5 Tips to cope better with the fall time change

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Ideally, try and get a 20-minute exposure to sunlight before starting your day.

At first, an extra hour of sleep seems good. Yes, but not for everybody! Young kids are more likely to be affected by the change of time. The sudden change in their biological rhythm will have them wake earlier in the morning, and they could be more irritable at the end of the day. If you're worried about the impacts of the time change on the members of your family, here are 5 tips to welcome it with more optimism and prevent winter blues from hitting too hard.

  • Eat better. Limiting or even eliminating your consumption of sugars and fats can greatly help with sleep. How? Giving your digestive system some rest and reducing toxins in your organism seems to be making the time change easier on our biological clock.
  • Do something outside. It is essential to get as much sunlight as possible this time of year. Ideally, try and get a 20-minute exposure to sunlight before starting your day. If time is a concern, it's always possible to resort to light therapy.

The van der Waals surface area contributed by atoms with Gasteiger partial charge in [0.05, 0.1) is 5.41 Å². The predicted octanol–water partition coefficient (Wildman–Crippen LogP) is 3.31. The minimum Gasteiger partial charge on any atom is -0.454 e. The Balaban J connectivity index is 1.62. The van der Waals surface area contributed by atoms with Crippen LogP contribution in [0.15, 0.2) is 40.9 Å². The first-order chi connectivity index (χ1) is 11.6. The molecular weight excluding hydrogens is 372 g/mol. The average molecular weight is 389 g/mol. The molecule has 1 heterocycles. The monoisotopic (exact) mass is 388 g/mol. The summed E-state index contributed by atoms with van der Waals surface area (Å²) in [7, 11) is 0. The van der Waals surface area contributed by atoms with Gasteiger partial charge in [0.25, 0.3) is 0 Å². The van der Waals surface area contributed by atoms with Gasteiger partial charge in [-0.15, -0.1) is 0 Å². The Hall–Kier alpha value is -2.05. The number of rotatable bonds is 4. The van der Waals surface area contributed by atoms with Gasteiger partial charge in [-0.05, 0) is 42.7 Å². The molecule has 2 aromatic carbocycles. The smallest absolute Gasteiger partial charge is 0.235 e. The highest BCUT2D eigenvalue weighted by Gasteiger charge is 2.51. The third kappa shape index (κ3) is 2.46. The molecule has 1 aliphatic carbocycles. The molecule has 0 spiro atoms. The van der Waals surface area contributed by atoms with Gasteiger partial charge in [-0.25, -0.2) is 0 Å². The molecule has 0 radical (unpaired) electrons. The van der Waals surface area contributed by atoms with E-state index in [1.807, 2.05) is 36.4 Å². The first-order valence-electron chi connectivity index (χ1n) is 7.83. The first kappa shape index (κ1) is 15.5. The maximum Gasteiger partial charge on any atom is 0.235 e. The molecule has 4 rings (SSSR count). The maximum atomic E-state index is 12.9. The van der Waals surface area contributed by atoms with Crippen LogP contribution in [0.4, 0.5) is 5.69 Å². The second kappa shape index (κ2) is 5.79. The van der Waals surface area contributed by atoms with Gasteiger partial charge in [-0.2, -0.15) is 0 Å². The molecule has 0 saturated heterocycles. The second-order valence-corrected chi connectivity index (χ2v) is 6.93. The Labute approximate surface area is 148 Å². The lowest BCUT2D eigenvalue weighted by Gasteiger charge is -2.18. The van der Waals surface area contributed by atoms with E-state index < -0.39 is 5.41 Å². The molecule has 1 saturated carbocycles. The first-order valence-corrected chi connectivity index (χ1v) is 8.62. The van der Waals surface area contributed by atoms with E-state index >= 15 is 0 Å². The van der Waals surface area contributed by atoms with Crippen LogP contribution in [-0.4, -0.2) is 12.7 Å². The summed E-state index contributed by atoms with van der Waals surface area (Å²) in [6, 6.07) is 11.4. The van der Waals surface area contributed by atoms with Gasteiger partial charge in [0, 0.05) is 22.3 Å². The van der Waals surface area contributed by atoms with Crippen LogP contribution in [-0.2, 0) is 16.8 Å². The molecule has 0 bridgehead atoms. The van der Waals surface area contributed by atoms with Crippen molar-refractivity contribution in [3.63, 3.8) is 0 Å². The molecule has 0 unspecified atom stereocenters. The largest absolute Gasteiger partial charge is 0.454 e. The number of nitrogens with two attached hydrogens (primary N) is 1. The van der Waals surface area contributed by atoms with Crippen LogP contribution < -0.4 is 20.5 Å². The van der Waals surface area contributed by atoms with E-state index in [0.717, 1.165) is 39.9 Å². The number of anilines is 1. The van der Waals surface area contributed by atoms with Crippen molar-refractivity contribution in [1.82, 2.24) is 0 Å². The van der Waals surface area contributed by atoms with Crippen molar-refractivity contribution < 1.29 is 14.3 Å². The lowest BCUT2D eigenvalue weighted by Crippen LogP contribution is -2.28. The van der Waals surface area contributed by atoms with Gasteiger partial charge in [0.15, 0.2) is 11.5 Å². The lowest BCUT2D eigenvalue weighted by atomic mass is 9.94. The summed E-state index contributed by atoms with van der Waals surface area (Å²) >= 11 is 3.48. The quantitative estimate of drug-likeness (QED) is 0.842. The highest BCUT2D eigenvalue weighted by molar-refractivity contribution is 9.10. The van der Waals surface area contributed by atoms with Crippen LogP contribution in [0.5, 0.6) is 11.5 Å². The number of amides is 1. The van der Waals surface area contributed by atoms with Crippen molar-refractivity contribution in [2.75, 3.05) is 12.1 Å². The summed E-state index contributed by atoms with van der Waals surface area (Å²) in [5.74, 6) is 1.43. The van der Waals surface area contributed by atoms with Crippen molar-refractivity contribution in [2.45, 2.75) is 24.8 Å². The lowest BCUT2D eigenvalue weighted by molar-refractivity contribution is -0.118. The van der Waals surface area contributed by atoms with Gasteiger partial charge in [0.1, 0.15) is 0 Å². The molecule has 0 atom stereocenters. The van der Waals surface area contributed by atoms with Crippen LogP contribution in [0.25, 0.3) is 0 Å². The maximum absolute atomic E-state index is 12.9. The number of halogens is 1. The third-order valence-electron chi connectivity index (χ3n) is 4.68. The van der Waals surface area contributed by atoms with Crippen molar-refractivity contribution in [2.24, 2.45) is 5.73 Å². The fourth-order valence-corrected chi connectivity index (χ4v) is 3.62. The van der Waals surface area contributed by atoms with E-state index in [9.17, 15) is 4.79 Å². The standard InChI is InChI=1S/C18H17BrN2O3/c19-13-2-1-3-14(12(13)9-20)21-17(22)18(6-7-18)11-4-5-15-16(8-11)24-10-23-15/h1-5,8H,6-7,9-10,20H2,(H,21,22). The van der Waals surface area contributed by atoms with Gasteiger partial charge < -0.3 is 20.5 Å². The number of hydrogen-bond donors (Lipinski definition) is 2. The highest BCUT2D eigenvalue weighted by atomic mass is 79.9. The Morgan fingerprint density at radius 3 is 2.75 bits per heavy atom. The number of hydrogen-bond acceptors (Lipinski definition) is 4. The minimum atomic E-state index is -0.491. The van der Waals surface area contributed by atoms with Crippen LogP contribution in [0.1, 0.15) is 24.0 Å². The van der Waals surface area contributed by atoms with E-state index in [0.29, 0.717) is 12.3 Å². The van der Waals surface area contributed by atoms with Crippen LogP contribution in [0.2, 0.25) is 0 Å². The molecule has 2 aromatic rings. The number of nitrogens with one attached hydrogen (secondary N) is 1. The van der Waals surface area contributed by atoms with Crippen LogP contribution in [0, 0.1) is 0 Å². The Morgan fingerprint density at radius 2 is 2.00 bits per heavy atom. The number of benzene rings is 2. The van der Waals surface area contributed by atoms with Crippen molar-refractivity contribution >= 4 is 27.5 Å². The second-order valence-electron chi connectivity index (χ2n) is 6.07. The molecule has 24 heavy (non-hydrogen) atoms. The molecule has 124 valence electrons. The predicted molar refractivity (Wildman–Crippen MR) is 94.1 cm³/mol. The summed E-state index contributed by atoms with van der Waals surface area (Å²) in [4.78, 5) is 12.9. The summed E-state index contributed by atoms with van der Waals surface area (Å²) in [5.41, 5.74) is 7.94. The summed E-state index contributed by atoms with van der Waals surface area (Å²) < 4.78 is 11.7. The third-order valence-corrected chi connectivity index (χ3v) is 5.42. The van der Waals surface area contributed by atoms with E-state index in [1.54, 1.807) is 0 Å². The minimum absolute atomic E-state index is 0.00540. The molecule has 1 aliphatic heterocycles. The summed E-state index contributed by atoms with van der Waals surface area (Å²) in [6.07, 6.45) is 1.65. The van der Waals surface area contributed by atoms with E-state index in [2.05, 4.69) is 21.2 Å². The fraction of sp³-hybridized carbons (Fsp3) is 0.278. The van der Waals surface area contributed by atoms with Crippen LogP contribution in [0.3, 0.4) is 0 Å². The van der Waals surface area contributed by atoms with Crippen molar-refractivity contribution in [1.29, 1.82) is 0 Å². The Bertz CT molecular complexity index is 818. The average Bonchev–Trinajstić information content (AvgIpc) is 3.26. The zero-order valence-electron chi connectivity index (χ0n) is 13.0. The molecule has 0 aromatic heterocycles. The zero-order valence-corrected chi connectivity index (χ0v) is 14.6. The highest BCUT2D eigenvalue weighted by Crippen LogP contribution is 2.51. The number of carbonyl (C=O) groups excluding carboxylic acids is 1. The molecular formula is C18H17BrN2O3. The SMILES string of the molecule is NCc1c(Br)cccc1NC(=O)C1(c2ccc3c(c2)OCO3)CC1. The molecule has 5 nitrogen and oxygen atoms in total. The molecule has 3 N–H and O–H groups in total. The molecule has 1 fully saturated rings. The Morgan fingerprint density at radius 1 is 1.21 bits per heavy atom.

• Help your kids deal better with the time change by implementing a daily routine. Having young ones do something calm before going to bed will help them fall asleep.
  • This week's key word: discipline! It's recommended to turn off all electronic devices at least one hour before going to bed and to follow a regular sleeping/waking schedule.
  • Our last tip, but not the least: keep smiling no matter what! The fall time change does not only have negative effects on our body, to the contrary. It's in fact closer to our natural biological clock (based on a circadian rhythm) and the effects we feel are generally more beneficial. Among others, it is thought to reduce the number of heart attacks by 5% over the next few days that follow.

Set your clocks back one hour before going to bed this Saturday and enjoy an extra hour of sleep in the morning. Try and see this time change positively!